Stupid example, sure, but humor me
    --MrDoomMaster
    The kind of DooM that makes the MooD

  7. #97
    The Defective GRAPE Lurker's Avatar
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    Originally posted by MrDoomMaster
    how the entire thing functions, and what each specific part does.
    If Jawib keeps "helping", this thread might end up showing you how all of C++ does work!
    Do not make direct eye contact with me.

  8. #98
    Registered User MrDoomMaster's Avatar
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    Originally posted by Bubba
    In low level terms pointers point to addresses. The value at the address is what we want, and sometime we want the actual address.

    Think of memory as a bunch of mailboxes. The value is what's in the mailbox and the address is the number of the mailbox.

    That prob sucked but its all I could come up with.
    actually it's pretty good... so, with a pointer, you can always keep up with what information is at that address, even though the variable using that information may change, the pointer will always keep up with what information is at THAT address?

    Kinda simple
    --MrDoomMaster
    The kind of DooM that makes the MooD

  9. #99
    Super Moderator VirtualAce's Avatar
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    But you don't have to know the internal workings of the engine to be able to drive the car either.

    If you are waiting to code until you fully understand C/C++ you will be waiting for a very long time.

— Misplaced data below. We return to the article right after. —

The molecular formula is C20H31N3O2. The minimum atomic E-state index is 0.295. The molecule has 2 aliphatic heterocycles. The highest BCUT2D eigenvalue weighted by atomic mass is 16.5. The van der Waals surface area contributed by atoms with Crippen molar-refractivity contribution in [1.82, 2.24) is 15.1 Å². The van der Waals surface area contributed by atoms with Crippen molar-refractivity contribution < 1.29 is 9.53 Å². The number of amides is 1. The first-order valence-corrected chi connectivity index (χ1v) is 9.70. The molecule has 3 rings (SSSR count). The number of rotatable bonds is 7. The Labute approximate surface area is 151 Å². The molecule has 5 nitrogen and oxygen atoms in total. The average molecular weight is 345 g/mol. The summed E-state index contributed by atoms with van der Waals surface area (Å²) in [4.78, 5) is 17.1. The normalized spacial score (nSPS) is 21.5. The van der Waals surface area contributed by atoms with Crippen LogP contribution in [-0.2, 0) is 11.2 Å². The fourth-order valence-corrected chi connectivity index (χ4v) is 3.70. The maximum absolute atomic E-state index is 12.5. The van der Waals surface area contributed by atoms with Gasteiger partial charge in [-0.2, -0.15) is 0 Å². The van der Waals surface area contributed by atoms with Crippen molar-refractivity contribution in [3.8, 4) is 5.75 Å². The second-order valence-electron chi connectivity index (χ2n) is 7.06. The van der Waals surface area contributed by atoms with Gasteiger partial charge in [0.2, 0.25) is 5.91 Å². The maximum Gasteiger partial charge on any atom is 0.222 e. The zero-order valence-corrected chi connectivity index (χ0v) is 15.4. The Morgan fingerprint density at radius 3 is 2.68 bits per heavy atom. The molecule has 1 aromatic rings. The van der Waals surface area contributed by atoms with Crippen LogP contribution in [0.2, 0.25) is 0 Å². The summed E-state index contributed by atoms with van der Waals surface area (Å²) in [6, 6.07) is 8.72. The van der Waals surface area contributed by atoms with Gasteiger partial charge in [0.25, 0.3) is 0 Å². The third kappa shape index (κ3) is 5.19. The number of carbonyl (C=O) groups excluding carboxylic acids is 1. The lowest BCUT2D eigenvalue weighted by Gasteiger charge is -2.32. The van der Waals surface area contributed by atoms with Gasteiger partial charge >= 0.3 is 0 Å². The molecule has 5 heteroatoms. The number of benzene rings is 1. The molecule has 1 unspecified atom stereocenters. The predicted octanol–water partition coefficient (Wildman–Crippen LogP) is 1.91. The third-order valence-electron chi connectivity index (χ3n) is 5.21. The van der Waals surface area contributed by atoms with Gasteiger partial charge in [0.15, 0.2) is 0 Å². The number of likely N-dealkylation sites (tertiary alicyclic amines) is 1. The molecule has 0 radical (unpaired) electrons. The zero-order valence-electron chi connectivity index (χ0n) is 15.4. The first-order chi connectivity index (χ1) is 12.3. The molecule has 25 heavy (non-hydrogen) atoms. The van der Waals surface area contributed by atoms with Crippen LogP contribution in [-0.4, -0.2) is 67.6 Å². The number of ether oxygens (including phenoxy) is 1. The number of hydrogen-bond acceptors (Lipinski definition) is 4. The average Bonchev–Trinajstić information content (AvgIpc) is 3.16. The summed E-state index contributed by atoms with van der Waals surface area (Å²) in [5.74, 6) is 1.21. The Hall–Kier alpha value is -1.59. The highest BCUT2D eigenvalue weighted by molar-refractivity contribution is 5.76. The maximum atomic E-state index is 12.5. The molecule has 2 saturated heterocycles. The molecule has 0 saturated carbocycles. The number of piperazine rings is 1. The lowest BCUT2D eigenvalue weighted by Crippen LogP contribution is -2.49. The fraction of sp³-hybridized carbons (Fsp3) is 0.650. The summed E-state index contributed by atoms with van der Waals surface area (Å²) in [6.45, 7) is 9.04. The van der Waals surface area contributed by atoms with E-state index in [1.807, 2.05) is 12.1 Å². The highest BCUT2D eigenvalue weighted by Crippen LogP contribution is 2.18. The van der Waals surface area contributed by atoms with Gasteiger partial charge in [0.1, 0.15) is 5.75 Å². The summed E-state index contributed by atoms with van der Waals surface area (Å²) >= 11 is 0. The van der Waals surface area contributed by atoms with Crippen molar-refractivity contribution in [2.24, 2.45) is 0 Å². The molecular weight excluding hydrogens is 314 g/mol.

Jump in and crash the system a few times....it's quite humbling.

  10. #100
    carry on JaWiB's Avatar
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    So do you understand this now, or are you still confused about something?
    "Think not but that I know these things; or think
    I know them not: not therefore am I short
    Of knowing what I ought."
    -John Milton, Paradise Regained (1671)

    "Work hard and it might happen."
    -XSquared

  11. #101
    mustang benny bennyandthejets's Avatar
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    You need to start coding soon. You can't really learn without practical experience.
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  12. #102
    The Defective GRAPE Lurker's Avatar
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    Originally posted by Bubba

    Jump in and crash the system a few times....it's quite humbling.
    I need a new sig - think i can borrow that?


    I crashed my computer with my second pointer program, so don't worry too much about it right now doom.
    Do not make direct eye contact with me.

  13. #103
    Super Moderator VirtualAce's Avatar
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    And we cannot obviously explain every facet of the language in one post...although its been fun trying.

    Try to write some code and when it fails...cuz it will...bring it here and we will help.

  14. #104
    Super Moderator VirtualAce's Avatar
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    .. need a new sig - think i can borrow that?

    Sure.

  15. #105
    Registered User MrDoomMaster's Avatar
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    well I don't know what kind of program to write. I only know a little bit, enough for a console program. If it comes down to windows apps, I'm screwed.
    --MrDoomMaster
    The kind of DooM that makes the MooD